LaTeX class for lecture notes

Written on December 29, 2008

In the last post I wrote about how to take notes with LaTeX; that post focused on speed, and there were a sty file with the macros defined for that purpose. Here I won’t speak about speed, but style.

To begin, LaTeX class file for lecture notes you can find the class file I wrote for my notes. Just put it in you LaTeX tree (or in the directory of your document), with the sty file, and write a document with the following structure.





Obviously you have to replace the values, or, when appropriate, delete some line. Note that “author” and “email” are name and e-mail of the notes taker. The options (see the first line) are these:

  • english or italian: the document’s language;
  • course, seminar or talk: a course is a medium-length document structured in sections, subsections and paragraphs; a seminar is a short document without structure or with subsections; a talk is the sheets you take with you when you give a seminar.

The second option defines the style of the document; if you want to tweak some parameters, there are also these fine-tuning options:

  • headertitle, headersection, headersubsection or headerno: what to display on the top of the pages;
  • theoremnosection, theoremsection or theoremsubsection: numbering of theorems, definitions, etc.;
  • cleardoublepage or nocleardoublepage: whether we want empty double pages after a section ending;
  • oneside or twoside: margins and headers optimized for one-sided or two-sided printing;
  • onecolumn or twocolumn: how many columns per page.

The class defines also some commands:

  • for course, the command \lecture{duration}{dd}{mm}{yyyy} which writes on the margin information about the lesson’s number, duration and date;
  • for talk, the commands \separator, which simply draws a horizontal line, and \tosay{message} which prints the message inside a box (useful to remember things you don’t have to write on the blackboard);
  • \mymarginpar{message}, which behaves like a regular \marginpar but with a custom style.

Two words on what you get with this class file: the main difference is the font (Palatino instead of Computer Modern); the second main difference is the use of small-caps instead of boldface. I have to say I needed these modifications because I was very tired of the standard, omnipresent LaTeX style. Other small notable differences are the centered titles — because I’m not writing a book — and the theorem numbers placed before the word “theorem” — to make easier searching for them. If you want to see an example, download a recent document from my lecture notes page.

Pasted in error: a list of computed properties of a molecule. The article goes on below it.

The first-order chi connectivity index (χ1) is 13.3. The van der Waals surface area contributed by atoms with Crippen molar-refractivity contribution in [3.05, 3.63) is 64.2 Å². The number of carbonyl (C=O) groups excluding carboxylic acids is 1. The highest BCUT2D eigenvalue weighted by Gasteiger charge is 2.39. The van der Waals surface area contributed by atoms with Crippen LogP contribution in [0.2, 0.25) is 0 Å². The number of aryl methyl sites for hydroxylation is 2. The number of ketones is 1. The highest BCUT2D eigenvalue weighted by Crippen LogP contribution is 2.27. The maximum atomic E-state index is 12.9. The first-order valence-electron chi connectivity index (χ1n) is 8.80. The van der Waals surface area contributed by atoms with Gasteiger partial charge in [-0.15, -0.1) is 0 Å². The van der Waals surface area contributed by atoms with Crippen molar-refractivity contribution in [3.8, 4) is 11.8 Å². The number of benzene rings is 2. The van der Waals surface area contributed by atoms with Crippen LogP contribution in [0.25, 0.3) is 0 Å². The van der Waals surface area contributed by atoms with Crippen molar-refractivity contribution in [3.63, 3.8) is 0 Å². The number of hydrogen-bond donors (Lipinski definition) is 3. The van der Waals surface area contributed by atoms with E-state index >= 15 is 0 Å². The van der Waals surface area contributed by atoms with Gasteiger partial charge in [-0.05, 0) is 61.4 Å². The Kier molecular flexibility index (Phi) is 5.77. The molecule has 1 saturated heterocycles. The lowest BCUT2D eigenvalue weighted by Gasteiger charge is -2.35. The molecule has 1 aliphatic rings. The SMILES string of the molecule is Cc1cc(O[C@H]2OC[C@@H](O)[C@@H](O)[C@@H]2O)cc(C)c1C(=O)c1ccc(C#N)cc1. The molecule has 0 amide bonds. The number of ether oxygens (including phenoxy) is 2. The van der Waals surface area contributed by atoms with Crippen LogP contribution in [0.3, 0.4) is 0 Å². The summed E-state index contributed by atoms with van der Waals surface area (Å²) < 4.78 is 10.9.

Let’s give a look on the packages this class requires, at least the ones you should use in your everyday documents.

  • hyperref: many PDF on the web doesn’t have hyperlinks, from the table of contents to the sections, to an equation from where they refer to it, etc. With this package you can have automatically all these links and also tweak PDF metadatas.
  • mathtools: enhancements of the standard AMS-LaTeX packages; the documentation is an inspiring source of tips for beautiful typesetting.
  • booktabs: standard LaTeX tables look poorer than they should; learn why reading booktabs’ documentation.
  • multirow: tables with cells spanning multiple rows.
  • fancyhdr: to customize the content of headers and footers.
  • mparhack: workaround for a bug on LaTeX \marginpar.
  • tikz: it’s a high-level drawing language, designed by Till Tantau (you can remember him for software like latex-beamer); you can see a gallery with examples here.
  • mathdots: redefines \dots and its friends so that they change size when appropriate.
  • xfrac: to typeset nice inline fractions, as in ½.
  • faktor: same as before, but without shrinking denominator’s and numerator’s size; useful for quotients.
  • cancel: to draw diagonal bars above terms in an equation.

Please note that my class is not licensed in any way. If you want to use it, you’re free to do anything you want with them. Anyway, I will be happy if you just drop me a line telling me you’re using it.

See also

  1. How to take lecture notes with LaTeX
  2. Suboptimal LaTeX #1: intro
  3. Suboptimal LaTeX #2: spacing
  4. Suboptimal LaTeX #3: mathematical environments
  5. Suboptimal LaTeX #4: mathematics
  6. Suboptimal LaTeX #5: miscellanea
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